Welcoming a new baby can trigger a rollercoaster of emotions. A newborn means making changes to life as you know it and adjusting to a new normal. No matter how prepared you are, you might find adapting to your new life can bring challenges. But don’t worry, you’re not alone.
Riverview Health Physicians OB/GYN Valerie Gathers, MD, is no stranger to the challenges of having a demanding job and balancing motherhood. With a three-year-old son and a new baby girl at home, Dr. Gathers understands the stress her patients may be feeling when returning to work.
“With my son, I only took off six weeks,” Dr. Gathers said. “The transition was hard. He wasn’t sleeping through the night, and I was breastfeeding and didn’t have a lot of milk stored up.”
When Dr. Gathers was preparing to have her daughter, she knew she needed more time off.
“Once I found out I was pregnant again, I planned to take off three months,” Dr. Gathers said. “I feel like it made so much of a difference with transitioning back to work.”
Dr. Gathers found that one of the biggest challenges she faced upon returning to work was adding in time to pump to her work schedule.
“I think it’s really important for any mom who plans on breastfeeding to have their schedule adjusted so they have enough time to pump during the day,” Dr. Gathers explained. “You really need to be pumping every time your child is eating. So, if your baby is eating every three hours, you need to be pumping every three hours.”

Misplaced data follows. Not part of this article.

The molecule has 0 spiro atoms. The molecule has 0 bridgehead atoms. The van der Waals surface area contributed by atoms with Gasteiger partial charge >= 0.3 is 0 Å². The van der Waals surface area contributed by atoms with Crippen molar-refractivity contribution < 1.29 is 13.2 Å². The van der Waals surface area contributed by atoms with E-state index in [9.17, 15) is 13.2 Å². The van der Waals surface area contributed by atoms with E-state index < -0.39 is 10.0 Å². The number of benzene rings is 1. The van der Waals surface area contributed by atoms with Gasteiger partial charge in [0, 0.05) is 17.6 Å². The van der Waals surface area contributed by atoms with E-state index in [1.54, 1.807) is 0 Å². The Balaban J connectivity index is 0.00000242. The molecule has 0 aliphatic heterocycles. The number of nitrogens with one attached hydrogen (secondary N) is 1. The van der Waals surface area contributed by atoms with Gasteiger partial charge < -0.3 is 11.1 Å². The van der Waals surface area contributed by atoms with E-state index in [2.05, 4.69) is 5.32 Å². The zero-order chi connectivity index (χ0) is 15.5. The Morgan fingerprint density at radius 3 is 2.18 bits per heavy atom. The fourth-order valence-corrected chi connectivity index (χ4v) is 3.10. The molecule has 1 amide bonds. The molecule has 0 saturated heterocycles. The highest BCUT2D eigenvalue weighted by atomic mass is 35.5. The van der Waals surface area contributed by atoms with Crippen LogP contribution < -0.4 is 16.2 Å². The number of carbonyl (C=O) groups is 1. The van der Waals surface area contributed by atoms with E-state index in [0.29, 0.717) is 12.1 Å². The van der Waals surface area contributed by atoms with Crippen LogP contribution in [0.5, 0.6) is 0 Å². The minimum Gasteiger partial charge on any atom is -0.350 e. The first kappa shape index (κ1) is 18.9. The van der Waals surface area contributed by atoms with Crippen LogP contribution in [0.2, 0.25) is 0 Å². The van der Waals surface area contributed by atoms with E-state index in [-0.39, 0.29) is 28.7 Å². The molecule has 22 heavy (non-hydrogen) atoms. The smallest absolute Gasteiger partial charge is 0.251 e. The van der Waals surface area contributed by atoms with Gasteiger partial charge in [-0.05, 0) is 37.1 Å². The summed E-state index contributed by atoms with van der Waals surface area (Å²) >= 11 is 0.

For mothers who breastfeed, Dr. Gathers also recommends extra pumping and storing up milk before returning to work. It’s important to know how much you’ll need to pump at the office, she says. Be prepared and bring pump parts, an insulated bag or cooler and even soap. Discuss beforehand with your employer when and where you will have time to pump.
Dr. Gathers also advises expecting mothers to look for childcare well in advance of giving birth. If your childcare includes an in-home caregiver, it might be a good idea to take some time to help get them acquainted with your new baby.
“During the last month of my maternity leave, I took the time to let our caregiver ask questions and get familiar with my daughter,” Dr. Gathers said. “If parents have the availability, it might be useful starting off with daycare two days a week to get your baby acclimated.”
Returning back to work means less time with your baby, and it’s easy for mothers to think they are being neglectful. Dr. Gathers was used to spending every minute with her little one, and when she went back to work, that drastically changed. To help cope with this adjustment, she likes to take at least an hour each night for just her and her baby.
Although adjusting to her new normal wasn’t easy, her husband, friends, family and coworkers made a supportive team.
“Lean on your family and friends,” Dr. Gathers said. “Get advice from those you trust, because transitioning is hard. Utilize your resources and realize your time is limited.”
When it’s time to prepare for your first day back to work, know that it’s normal to have all kinds of emotions. Remember to be patient with yourself and take time if you need it. Be proud that you’re a working mom!